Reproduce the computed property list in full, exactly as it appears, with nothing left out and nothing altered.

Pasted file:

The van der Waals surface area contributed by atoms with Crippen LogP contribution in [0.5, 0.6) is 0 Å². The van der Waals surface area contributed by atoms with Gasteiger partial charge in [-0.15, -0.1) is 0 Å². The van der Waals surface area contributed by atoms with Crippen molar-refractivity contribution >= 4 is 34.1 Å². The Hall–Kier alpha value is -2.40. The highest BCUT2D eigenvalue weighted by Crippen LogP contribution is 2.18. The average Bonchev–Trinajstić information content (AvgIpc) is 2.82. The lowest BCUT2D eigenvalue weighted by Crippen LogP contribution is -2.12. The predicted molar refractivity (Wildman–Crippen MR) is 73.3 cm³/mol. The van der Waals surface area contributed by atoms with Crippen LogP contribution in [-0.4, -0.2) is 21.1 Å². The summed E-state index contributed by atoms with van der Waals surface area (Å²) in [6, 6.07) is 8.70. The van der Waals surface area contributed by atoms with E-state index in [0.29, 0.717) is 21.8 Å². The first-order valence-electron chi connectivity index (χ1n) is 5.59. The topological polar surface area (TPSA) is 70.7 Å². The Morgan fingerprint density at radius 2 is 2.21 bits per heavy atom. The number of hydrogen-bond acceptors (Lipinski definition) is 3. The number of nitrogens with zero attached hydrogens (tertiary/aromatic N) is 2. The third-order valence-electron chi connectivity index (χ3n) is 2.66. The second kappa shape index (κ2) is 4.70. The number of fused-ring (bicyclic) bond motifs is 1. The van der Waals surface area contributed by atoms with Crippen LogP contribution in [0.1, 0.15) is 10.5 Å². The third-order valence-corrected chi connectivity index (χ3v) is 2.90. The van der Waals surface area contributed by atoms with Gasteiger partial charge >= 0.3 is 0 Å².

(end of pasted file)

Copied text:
The van der Waals surface area contributed by atoms with Crippen LogP contribution in [0.5, 0.6) is 0 Å². The van der Waals surface area contributed by atoms with Gasteiger partial charge in [-0.15, -0.1) is 0 Å². The van der Waals surface area contributed by atoms with Crippen molar-refractivity contribution >= 4 is 34.1 Å². The Hall–Kier alpha value is -2.40. The highest BCUT2D eigenvalue weighted by Crippen LogP contribution is 2.18. The average Bonchev–Trinajstić information content (AvgIpc) is 2.82. The lowest BCUT2D eigenvalue weighted by Crippen LogP contribution is -2.12. The predicted molar refractivity (Wildman–Crippen MR) is 73.3 cm³/mol. The van der Waals surface area contributed by atoms with Crippen LogP contribution in [-0.4, -0.2) is 21.1 Å². The summed E-state index contributed by atoms with van der Waals surface area (Å²) in [6, 6.07) is 8.70. The van der Waals surface area contributed by atoms with E-state index in [0.29, 0.717) is 21.8 Å². The first-order valence-electron chi connectivity index (χ1n) is 5.59. The topological polar surface area (TPSA) is 70.7 Å². The Morgan fingerprint density at radius 2 is 2.21 bits per heavy atom. The number of hydrogen-bond acceptors (Lipinski definition) is 3. The number of nitrogens with zero attached hydrogens (tertiary/aromatic N) is 2. The third-order valence-electron chi connectivity index (χ3n) is 2.66. The second kappa shape index (κ2) is 4.70. The number of fused-ring (bicyclic) bond motifs is 1. The van der Waals surface area contributed by atoms with Crippen LogP contribution in [0.1, 0.15) is 10.5 Å². The third-order valence-corrected chi connectivity index (χ3v) is 2.90. The van der Waals surface area contributed by atoms with Gasteiger partial charge >= 0.3 is 0 Å².